by Madi Ro
When Facebook CEO Mark Zuckerberg testified before Congress on the issue of privacy back in April 2018, it was made clear that there was a large gap between the advancements of the tech world and the ability of policy to keep up with such advancements. People made fun of the senators for not understanding the model of social media platforms. Throughout Facebook’s Menlo Park campus, one can see random stickers declaring “Senator, We Run Ads”.
Governments have always tried to keep up with private entities, and tech companies are just the newest phase for government regulation. On October 16, 2019, the University of California San Diego’s School of Global Policy and Strategy held an event to talk about corporate accountability and facilitating relations between corporations and the government. The guests, married couple Rebecca MacKinnon and Bennett Freeman, made it clear that their goals were not necessarily to police corporations, but to encourage and regulate them so that they operate in line with human rights and democratic values and practices.
Rebecca MacKinnon is a former CNN journalist who worked in Beijing from 1992-2001, eventually becoming the Beijing Bureau Chief in 1998 and the Tokyo Bureau Chief in 2001. Her work and research mostly revolves around internet freedom and protecting journalists.
Bennett Freeman is a former campaign advisor and served under multiple administrations for the State Department. He was notably the chief speech writer for Secretary of State Warren Christopher. His work and research now primarily focuses on the relationships between corporations and the government.
MacKinnon has an impressive resume in journalism and academia, but her most recent advocacy work relates to protecting people’s digital rights in a time of rapid internet and social media expansion. She is the head of the Ranking Digital Rights’s Corporate Accountability Index, and its work focuses on helping companies identify their shortcomings to protect digital rights such as data privacy and corporate transparency. Not only does the index evaluate companies to shed light on ways in which they can improve, but also acts as a means to drive productivity by looking through hard data to promote digital rights.
Most of the companies included in the index have changed policies relating to their disclosure, including Chinese companies who have historically not been transparent. For example, some Chinese corporations have shown improvements in disclosures on how they handle and secure their consumer data. Foreign companies are not subject to make these changes, and do not face the same public pressure to do so domestically, but the fact that they are still paying attention to the issues raised by the index demonstrates progress in protecting people’s data, which is an essential digital right. This is a testament to the effectiveness of MacKinnon’s work, and how being clear and constructive goes beyond merely policing private entities.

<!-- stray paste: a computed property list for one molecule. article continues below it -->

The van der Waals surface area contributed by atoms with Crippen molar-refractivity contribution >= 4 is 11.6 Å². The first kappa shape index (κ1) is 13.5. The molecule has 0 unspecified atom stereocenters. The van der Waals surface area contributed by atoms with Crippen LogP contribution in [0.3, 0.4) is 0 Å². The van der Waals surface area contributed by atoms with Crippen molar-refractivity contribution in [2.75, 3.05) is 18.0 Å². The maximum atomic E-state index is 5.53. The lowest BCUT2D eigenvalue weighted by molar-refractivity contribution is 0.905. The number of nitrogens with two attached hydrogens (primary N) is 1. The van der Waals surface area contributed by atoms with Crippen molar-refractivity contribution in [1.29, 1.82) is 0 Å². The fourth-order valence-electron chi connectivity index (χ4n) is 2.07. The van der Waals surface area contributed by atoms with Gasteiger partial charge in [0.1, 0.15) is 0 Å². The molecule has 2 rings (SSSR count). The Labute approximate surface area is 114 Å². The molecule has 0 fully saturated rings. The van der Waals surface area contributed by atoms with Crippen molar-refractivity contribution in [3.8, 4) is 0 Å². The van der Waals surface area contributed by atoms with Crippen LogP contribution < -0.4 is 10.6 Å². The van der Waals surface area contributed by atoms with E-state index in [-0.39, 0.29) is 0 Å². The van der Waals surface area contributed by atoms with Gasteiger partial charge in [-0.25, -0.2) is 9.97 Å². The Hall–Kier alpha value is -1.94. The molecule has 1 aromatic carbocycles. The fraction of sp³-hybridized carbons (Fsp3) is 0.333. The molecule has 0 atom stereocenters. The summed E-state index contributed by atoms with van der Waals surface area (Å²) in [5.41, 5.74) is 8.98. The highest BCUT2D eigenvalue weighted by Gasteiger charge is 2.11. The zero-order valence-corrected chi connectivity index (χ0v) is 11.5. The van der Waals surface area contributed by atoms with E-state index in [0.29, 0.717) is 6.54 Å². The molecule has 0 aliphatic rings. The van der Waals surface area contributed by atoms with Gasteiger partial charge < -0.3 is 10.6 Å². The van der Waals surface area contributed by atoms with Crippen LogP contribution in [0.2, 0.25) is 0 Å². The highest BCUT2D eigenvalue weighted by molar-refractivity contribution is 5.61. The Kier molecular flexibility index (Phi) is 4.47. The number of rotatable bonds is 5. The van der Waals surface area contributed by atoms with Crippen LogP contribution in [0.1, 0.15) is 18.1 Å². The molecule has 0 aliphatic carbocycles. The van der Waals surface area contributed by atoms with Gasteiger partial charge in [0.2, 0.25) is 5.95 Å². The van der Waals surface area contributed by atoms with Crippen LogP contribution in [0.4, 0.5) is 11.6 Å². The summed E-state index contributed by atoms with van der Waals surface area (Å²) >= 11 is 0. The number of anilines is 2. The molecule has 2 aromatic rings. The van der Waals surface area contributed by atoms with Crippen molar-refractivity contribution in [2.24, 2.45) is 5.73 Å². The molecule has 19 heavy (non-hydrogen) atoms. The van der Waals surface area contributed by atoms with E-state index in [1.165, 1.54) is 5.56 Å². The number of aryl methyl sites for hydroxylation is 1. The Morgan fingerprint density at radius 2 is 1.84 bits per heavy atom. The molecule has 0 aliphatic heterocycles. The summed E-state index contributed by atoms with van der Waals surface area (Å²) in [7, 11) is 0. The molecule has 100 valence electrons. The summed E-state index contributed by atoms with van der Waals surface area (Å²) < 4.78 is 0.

As for the second speaker, Bennett Freeman’s work relates to the overlap between civil society and corporations. He worked on the Shared Space Under Pressure initiative, which provided a framework to inform companies how to act in accordance with human rights norms. Similar to how MacKinnon’s index tries to help companies tackle specifically digital rights, this project focuses on providing concrete tools and suggestions for companies in order to promote democracy and human rights.
For example, the initiative encourages the companies to speak out against civil injustices, and gives guidelines on how they can engage with the public and a foreign host government if necessary. Freeman sees corporations in a unique position to stand up against injustice, and asserts that the “Lifeblood of civil society is also the lifeblood of sustainable businesses.” He advocated for the relationship between governments, corporations, and civil society to not just merely coexist, but flourish together.
Perhaps the most personal part of the event happened towards the end, when the guests talked about their individual motivations for pursuing their work. MacKinnon spoke about her time growing up in New Delhi in the 70s, and her shock to see the level of poverty in the region. She also recalled on her time as a CNN reporter in China, and the impact of seeing her colleagues imprisoned for their criticism of the government. Freeman, on the other hand, reminisced growing up in the city of San Francisco, a beacon for progressive movements throughout American history. During which time, he witnessed the unfolding of the Civil Rights Movement, the Vietnam War protests, and early signs of the Climate Change movement.
With each speaker carrying different perspectives on how to tackle issues relating to corporate accountability and the preservation of democratic institutions, it was interesting to see how their distinct paths developed. The years of exposure to and interaction with different companies, countries, and cultures led them both to pursue solutions for corporate accountability through the promotion of human rights and democracy.
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